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With scientists increasingly talking about an annual Covid jab and warning that the virus will not disappear entirely, MPs are considering how to balance the long term needs of protecting people and rebuilding the economy. Conservative backbenchers eager to see restrictions loosened as soon as is realistically possible have told they want Government ministers to make assurances that nationwide lockdowns will not be repeated. The idea is that to kickstart the economic recovery getting businesses to reopen and triggering a spending boom company bosses and workers have to be reassured that the lifting of the rules will not be reversed weeks later..

So far the county has vaccinated 36,894 residents with the first dose and 7,899 with the second. Over 19,600 Black residents have gotten the first dose and 4,423 got the second. Compared to 8,884 white residents that received their first dose and 1,359 that got the second, according to the county health website..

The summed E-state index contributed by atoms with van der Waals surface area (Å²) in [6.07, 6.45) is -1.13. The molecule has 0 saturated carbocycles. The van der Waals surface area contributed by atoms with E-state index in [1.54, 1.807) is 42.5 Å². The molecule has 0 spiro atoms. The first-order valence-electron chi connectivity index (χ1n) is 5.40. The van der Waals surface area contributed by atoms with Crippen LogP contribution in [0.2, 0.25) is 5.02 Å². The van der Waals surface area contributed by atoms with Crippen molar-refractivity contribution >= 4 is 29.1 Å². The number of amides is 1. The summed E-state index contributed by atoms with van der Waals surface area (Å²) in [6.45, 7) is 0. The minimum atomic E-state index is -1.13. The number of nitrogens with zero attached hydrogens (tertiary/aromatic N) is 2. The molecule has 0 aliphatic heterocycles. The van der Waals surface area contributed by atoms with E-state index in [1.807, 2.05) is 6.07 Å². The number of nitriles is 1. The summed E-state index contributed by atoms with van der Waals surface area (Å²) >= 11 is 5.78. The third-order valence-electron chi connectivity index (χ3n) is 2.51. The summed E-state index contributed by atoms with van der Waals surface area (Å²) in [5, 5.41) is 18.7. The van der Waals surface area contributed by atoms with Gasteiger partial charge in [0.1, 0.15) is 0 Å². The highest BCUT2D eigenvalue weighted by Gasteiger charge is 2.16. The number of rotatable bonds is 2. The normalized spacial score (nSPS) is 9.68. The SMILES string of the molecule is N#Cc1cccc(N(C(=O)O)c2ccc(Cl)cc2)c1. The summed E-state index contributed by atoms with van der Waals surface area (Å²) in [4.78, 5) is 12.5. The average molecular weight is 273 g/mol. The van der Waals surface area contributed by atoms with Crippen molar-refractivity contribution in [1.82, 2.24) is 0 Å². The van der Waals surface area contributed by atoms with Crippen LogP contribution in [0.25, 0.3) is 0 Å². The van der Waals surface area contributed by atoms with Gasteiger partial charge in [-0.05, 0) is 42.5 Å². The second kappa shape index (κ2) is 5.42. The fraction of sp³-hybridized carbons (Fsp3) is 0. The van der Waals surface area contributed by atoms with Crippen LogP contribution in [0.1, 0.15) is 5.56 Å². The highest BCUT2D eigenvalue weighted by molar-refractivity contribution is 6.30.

Do you remember any of these Derby pubs we’ve loved and lost?Remember the City Tavern?The Ram Inn in Bridge Street, at the junction of Brook Street, was built between 1818 and 1827 to serve the mill situated across the road. After closing in the early 2010s, it was vandalised and fire damaged and finally demolished in 2017It’s hard to imagine that at one time there was once six pubs in the space between where the Dolphin still stands in Queen Street and westwards, towards roughly where St Alkmund’s Way now runs.Or that there was a similar number along St Peter’s Street up from St Peter’s Churchyard towards The Spot.In fact, walk along any road in Derby even 50 years ago and you would be hard pressed not to come across a pub every few yards.In fact, one of the best ways of giving people directions was via the pubs: “Turn left at the New Inn, right at the White Swan and keep on going until you pass the Vaults.” or some such instruction.A pub really was a “local” in the drinking sense of the word for many communities dotted around the town and those more in the central area, were equally populated by tradespeople and shoppers alike.Take for example the Lord Belper at the junction of Spa Lane and Abbey Street, which would vie with the Spa Inn for customers. The former closed in 1962, leaving the latter to increase its custom.Or the City Tavern, which became the Garden City Hotel on the corner of Vivian Street, and is now converted into flats.The following photos show just a few of the Derby pubs which no longer exist either because they closed or demolished.

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